In Florence, the works of Plato led to the development of a neo-Platonist school of philosophy. The introduction of the thought of Plato led to a greater focus on metaphysical rather than ethical speculations. The Greek scholars also brought original copies of the works of Aristotle. Previously the works of this great thinker were only available through Arab commentaries especially those of Averroes. For the first time after the fall of Constantinople, Italian humanists could study the work of this philosopher under the guidance of Byzantine refugees. This led to a new appreciation of the Greek and his thought and many argue that it influences the humanists’ concept of Virtu or excellence.[4] The Aristotelian notion of Virtu was one that was widely used, by Italian thinkers. It was utilized by Machiavelli in his study of power and history. The new manuscripts and the commentaries on Aristotle showed the Italians a new side of the great thinker, one which was not available to them previously. They learned that Aristotle emphasized the role of empirical study and investigation and that experiment was necessary to establish the truth. The Aristotelian emphasis on practical knowledge (praxis) encouraged many Italian scholars to adopt a greater emphasis on observation and experiment and this helped to foster the growth of science in Italy at this time.[5]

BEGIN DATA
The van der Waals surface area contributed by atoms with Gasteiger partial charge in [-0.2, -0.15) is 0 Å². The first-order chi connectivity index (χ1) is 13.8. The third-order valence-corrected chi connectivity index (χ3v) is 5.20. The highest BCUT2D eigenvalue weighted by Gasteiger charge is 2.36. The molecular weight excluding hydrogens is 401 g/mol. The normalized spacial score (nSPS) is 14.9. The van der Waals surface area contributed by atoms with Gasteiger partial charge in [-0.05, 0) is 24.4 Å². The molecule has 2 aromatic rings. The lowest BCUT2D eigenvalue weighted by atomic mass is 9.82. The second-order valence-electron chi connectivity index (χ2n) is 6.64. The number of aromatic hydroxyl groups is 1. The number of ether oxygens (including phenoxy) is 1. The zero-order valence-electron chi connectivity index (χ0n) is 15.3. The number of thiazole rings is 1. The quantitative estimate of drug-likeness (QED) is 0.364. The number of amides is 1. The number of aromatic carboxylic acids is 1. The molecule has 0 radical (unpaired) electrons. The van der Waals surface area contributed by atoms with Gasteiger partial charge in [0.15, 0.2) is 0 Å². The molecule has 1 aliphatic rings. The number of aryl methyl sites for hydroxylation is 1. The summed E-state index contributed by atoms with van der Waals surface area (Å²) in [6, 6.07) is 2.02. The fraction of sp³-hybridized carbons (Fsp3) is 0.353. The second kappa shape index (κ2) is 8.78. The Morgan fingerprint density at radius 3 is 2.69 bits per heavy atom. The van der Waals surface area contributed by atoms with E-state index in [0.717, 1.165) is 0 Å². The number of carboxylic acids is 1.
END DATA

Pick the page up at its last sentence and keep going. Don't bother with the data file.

The Ottoman Empire and the threat to Italy

The Fall of Constantinople shocked Europe and when the news that the capital of the New Rome had fallen, there was consternation, even panic. After 1453 there was widespread fear and many Christian kingdoms feared an Ottoman invasion was likely. The Fall of Constantinople was to change the geopolitical situation in the Mediterranean. Many feared that Italy was the next target of the Ottomans whose army was feared to be invincible. The end of the Byzantine Empire meant that the Turks could concentrate upon expanding to the west and east. Successive Popes called for a crusade in order to reclaim Constantinople and to defend the Italian city-states from a Turkish onslaught. There was a great deal of fear in Italy. These fears were realized in 1480 when the Turks invaded Southern Italy and seized the city of Otranto, part of the Kingdom of Naples.